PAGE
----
Local, characterful guides to Britain's Special Places
This brand new title in Bradt's acclaimed UK regional Slow series is the only full guide to Cheshire, a county known for its abundance of black-and-white timbered buildings and which was put firmly on the map in the 1980s thanks to then-resident stars Posh and Becks. Cheshire is a county that confounds expectations, from the Cheshire Plain to the hills and moors of the Pennines and Peak District in the east and surprisingly dramatic sandstone ridges in the west, not to mention the Wirral Peninsula, flanked by the major estuaries of the Rivers Mersey and Dee flowing into the Irish Sea. Home to premier league footballers it may be, but it is also a largely rural landscape and an area of farm shops, forests and falconries; meres, marinas and marshes. There is industrial and scientific heritage, too, ranging from Bronze-Age mining sites to the internationally important astronomical observatory and mighty Lovell Telescope at Jodrell Bank. With this new Bradt guide, discover all of this and more: the county town of Chester with its fascinating Roman history, unique double-decker medieval shopping arcades and the most complete city walls in Britain; ruins of ancient castles; and reminders of the salt and silk industries that have been so important in the past. For a truly slow experience, Cheshire also offers a network of canals, perfect for waterside strolls or pootling along in a narrowboat, while Bradt's Slow Cheshire details information for walkers and cyclists, too. Also included in this guide are gardens and parks, grand stately homes and structural legacies of the past (such as Port Sunlight), engaging museums, attractions and events. Local food and drink is covered, along with all types of accommodation, from farm stays and self-catering cottages to guesthouses and hotels.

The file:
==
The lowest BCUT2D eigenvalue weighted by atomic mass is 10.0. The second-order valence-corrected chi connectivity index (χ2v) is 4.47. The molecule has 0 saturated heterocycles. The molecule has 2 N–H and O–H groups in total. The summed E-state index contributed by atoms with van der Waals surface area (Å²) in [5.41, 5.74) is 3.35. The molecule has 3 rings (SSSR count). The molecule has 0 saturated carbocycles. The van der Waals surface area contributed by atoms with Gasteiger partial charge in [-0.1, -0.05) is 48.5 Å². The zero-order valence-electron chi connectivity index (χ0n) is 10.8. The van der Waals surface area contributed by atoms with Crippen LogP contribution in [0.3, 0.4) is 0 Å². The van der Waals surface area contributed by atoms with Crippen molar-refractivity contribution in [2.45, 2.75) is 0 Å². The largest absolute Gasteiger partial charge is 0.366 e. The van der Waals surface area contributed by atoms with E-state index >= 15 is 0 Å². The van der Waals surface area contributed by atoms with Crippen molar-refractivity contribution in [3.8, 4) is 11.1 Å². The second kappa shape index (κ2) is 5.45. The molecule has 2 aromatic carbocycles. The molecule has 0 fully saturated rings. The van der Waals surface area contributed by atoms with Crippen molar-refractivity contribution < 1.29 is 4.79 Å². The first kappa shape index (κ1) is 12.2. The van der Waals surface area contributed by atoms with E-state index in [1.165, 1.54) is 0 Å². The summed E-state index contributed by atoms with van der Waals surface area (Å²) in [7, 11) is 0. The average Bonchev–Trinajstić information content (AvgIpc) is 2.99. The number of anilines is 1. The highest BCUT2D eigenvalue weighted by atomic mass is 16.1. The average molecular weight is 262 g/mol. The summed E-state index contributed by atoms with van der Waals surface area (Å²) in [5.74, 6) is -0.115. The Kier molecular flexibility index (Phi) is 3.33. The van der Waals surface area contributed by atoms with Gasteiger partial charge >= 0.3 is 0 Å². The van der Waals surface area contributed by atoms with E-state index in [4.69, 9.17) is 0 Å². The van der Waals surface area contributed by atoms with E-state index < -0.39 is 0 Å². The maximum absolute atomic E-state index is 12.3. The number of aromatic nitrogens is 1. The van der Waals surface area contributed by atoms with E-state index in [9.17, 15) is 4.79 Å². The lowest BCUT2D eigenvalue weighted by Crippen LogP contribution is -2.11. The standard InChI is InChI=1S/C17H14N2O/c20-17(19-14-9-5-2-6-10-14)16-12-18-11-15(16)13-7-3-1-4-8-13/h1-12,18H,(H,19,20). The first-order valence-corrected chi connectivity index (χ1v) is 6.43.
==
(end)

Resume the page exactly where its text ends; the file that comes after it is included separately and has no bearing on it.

Kate Simon grew up in Alsager in southern Cheshire, a small town near the Staffordshire border that is fondly known to locals as 'the village' to this day. She caught the travel bug early with pedal-powered expeditions to the rural outposts of Oakhanger, Barthomley and Hassall Green. Then, when her family delved deeper into the county, moving to the hamlet of Hough, she discovered the charms of the historic market town of Nantwich, where she attended sixth form, and the headier delights of urbane Chester. When Kate moved to London to pursue a career in journalism, she kept strong links with friends and family in Cheshire and remains a frequent visitor. In 2010, she accepted an invitation from Visit Cheshire to truly rediscover her home county and write a guide to the area's food and drink. The experience sparked Kate's desire to champion Cheshire through her journalism - and to write this book. Kate has been a writer and editor for more than 30 years. She is a former Travel Editor of the Independent on Sunday and a contributor to a variety of national newspapers and magazines, including The Independent, Daily Telegraph, Guardian and Evening Standard. Suzanne King grew up in northeast Cheshire: in Poynton (source of her earliest childhood memories, a hazy mix of bluebell woods and blackberry picking, abandoned brick kilns and agricultural shows); Cheadle Hulme (where the story of her own school - founded in the 1850s to educate the orphans of warehousemen and clerks - first sparked an interest in local history); and Alderley Edge (the scene of many happy wanderings on the Edge itself and several years working in the village nightclub, then a favourite haunt of the 'Cheshire set'). Even during the years she spent living and working as a journalist in London and abroad, she never entirely left, retaining strong links with the county via resident family and friends. Ten years ago she returned to her northwest roots and is now a freelance travel writer contributing to a range of publications including Telegraph Travel, for which she reviews Cheshire's best hotels, inns and B&Bs. Co-authoring this guide has provided the perfect excuse to spend every free moment pootling round the local countryside, revisiting old haunts, discovering new ones and sampling as many of the regional cheeses, brews and ice creams as possible.